Despite continued academic skepticism - her discovery has rarely been mentioned in either books or serious magazines on art - Leonardo himself wrote that there is an automatic tendency in painters to produce figures which ‘resemble their masters’ while an acquaintance of Leonardo’s in Milan mocked him for making his figures look like himself.
 
More recently, this website has demonstrated that major artists in almost every period since the Renaissance have fused their own features into portraits of others bringing into doubt the long-held belief that portraits are the early equivalent of a photograph. 


 


First published online 22nd July, 2010. Re-published with minor revisions 12th April 2013.

1. The self-portrait is generally dated 1510 on account of the artist's apparent age, said to be 60. Artists, as I demonstrate on this site, hardly ever draw "photographs", often adapting their features for various poetic reasons. It is very possible that this was drawn long before Leonardo was 60 in an attempt to represent himself with the wisdom of age.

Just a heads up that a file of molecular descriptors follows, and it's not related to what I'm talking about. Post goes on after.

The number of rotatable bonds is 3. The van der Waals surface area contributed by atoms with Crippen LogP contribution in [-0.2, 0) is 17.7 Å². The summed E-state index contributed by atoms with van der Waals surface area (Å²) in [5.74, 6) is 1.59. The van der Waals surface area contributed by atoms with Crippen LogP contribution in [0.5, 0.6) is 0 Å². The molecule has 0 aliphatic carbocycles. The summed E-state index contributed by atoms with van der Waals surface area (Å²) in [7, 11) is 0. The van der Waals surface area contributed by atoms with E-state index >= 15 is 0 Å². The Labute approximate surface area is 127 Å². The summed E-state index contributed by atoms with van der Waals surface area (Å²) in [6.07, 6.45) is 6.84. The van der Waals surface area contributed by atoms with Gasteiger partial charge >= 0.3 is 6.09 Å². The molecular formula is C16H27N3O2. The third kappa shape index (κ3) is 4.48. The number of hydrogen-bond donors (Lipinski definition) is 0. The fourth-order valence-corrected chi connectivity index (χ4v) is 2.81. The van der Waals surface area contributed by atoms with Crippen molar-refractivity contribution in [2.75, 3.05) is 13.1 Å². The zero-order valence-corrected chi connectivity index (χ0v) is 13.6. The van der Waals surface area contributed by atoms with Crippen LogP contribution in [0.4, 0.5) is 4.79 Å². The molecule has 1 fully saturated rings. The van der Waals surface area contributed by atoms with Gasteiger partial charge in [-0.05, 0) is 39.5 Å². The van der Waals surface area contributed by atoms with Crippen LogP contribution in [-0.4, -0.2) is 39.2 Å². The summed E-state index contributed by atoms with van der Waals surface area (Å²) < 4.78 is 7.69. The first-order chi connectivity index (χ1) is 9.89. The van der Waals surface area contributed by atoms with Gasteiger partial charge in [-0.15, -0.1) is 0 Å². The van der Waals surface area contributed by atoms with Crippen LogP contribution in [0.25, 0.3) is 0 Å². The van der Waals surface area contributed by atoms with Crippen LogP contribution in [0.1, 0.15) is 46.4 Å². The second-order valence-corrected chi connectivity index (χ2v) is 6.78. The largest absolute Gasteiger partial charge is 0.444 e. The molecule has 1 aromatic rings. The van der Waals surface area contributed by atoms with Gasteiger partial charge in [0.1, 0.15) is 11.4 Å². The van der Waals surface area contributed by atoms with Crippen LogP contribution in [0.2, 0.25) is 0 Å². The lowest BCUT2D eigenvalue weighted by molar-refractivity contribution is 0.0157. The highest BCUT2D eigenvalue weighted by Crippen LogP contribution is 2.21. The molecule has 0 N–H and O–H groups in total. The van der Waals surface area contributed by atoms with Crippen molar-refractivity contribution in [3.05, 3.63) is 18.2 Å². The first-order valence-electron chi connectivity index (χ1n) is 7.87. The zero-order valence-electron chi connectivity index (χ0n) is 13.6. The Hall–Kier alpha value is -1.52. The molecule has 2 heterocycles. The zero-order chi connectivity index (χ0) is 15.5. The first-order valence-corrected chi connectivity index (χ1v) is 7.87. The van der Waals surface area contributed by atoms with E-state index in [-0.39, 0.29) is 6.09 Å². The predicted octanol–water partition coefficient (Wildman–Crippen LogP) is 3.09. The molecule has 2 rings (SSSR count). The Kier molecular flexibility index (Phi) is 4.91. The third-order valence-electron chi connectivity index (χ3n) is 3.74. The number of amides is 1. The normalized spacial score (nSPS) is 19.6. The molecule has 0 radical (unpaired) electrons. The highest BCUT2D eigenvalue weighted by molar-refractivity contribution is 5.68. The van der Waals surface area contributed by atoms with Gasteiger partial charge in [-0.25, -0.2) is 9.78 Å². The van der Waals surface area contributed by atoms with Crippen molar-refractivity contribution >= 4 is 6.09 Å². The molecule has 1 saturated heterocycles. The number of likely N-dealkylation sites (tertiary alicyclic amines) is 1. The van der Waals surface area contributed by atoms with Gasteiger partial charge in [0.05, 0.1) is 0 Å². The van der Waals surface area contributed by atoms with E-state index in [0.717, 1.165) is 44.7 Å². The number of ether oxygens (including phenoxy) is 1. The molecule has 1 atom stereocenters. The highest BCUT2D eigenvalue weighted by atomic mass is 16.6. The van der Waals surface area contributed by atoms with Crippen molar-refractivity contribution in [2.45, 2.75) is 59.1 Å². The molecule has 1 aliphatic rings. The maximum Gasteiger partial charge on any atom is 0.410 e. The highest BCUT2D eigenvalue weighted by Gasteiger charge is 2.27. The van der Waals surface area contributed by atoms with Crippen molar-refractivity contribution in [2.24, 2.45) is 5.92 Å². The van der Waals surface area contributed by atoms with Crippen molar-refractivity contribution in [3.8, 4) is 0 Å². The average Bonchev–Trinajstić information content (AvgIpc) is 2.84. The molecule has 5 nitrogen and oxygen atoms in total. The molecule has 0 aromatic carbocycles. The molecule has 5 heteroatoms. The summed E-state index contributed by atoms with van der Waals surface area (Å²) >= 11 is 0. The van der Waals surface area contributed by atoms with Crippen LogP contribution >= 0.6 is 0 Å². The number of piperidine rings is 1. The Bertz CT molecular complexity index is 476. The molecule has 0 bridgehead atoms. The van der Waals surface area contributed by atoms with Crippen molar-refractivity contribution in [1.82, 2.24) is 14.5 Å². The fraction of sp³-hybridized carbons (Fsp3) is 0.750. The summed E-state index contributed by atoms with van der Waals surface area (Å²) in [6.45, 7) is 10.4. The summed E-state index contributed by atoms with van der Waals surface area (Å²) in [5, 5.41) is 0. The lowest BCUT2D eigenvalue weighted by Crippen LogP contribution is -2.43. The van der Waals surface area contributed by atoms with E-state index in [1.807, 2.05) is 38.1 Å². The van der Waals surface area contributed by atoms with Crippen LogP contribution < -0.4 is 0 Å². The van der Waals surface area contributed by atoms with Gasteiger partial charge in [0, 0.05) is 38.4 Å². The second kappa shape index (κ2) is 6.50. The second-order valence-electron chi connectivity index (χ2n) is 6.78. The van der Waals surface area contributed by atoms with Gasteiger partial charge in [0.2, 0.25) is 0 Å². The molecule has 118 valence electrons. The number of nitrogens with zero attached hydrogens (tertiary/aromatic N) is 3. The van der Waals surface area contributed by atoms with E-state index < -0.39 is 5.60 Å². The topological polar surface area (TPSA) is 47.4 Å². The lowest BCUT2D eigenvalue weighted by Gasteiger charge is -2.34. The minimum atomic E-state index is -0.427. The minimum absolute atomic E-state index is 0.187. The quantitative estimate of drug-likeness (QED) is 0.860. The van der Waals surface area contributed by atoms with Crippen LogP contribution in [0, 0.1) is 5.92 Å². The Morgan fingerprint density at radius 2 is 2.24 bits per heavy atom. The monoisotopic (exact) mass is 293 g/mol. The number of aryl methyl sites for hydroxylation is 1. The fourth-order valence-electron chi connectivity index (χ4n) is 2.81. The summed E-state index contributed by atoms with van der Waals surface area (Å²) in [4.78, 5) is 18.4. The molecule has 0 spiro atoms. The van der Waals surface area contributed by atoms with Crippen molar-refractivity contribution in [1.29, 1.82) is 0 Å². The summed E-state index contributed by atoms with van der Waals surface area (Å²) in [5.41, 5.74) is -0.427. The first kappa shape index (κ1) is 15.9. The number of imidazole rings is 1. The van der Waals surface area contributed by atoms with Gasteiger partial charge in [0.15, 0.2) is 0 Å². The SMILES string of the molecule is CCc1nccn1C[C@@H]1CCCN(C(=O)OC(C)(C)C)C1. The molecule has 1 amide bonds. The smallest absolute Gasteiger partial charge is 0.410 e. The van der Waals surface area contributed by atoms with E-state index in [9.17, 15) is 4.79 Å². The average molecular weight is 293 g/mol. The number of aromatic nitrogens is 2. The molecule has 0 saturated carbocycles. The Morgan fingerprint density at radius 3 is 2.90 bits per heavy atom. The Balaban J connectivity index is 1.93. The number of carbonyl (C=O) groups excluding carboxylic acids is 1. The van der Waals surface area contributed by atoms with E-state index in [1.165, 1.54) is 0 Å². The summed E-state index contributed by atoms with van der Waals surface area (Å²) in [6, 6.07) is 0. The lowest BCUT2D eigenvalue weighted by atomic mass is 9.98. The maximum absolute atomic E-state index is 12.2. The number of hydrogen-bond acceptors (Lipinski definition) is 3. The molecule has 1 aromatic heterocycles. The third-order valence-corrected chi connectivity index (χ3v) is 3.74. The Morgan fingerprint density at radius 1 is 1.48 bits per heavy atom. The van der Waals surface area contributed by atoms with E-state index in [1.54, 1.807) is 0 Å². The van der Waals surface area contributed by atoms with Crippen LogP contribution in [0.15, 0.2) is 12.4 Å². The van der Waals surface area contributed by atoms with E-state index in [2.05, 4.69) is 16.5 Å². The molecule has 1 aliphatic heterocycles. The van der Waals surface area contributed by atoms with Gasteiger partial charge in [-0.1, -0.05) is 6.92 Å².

1. Lillian Schwartz, "Leonardo's Mona Lisa", Art & Antiques, Jan. 1987; “The Art Historian’s Computer”, Scientific American 272, April 1995, pp. 106-11

2. S. J. Freedberg cited in “La Chronique des Arts”, supplement to Gazette des Beaux-Arts 109, May-June 1987, p. 15

Reader Comments

Maybe he was imagining, as an artistic exercise, how he would look as a woman.

s.
29 Oct 2012

Leonardo will always attract seekers!